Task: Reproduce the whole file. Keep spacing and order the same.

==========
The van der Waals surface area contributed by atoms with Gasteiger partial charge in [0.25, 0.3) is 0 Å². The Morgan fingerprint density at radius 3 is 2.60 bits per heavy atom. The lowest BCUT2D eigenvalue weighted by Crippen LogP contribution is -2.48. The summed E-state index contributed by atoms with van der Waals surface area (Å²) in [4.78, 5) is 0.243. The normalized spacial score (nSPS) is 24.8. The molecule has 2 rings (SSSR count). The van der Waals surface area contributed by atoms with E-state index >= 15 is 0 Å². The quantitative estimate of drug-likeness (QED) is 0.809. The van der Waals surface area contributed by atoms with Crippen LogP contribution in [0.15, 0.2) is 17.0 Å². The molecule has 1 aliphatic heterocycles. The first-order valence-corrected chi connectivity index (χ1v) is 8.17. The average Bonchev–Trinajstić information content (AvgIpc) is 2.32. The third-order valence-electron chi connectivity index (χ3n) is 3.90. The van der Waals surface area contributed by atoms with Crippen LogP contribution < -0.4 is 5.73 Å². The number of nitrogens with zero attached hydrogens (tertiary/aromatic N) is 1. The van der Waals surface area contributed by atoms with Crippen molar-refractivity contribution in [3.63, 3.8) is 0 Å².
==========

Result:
The van der Waals surface area contributed by atoms with Gasteiger partial charge in [0.25, 0.3) is 0 Å². The Morgan fingerprint density at radius 3 is 2.60 bits per heavy atom. The lowest BCUT2D eigenvalue weighted by Crippen LogP contribution is -2.48. The summed E-state index contributed by atoms with van der Waals surface area (Å²) in [4.78, 5) is 0.243. The normalized spacial score (nSPS) is 24.8. The molecule has 2 rings (SSSR count). The van der Waals surface area contributed by atoms with E-state index >= 15 is 0 Å². The quantitative estimate of drug-likeness (QED) is 0.809. The van der Waals surface area contributed by atoms with Crippen LogP contribution in [0.15, 0.2) is 17.0 Å². The molecule has 1 aliphatic heterocycles. The first-order valence-corrected chi connectivity index (χ1v) is 8.17. The average Bonchev–Trinajstić information content (AvgIpc) is 2.32. The third-order valence-electron chi connectivity index (χ3n) is 3.90. The van der Waals surface area contributed by atoms with Crippen LogP contribution < -0.4 is 5.73 Å². The number of nitrogens with zero attached hydrogens (tertiary/aromatic N) is 1. The van der Waals surface area contributed by atoms with Crippen molar-refractivity contribution in [3.63, 3.8) is 0 Å².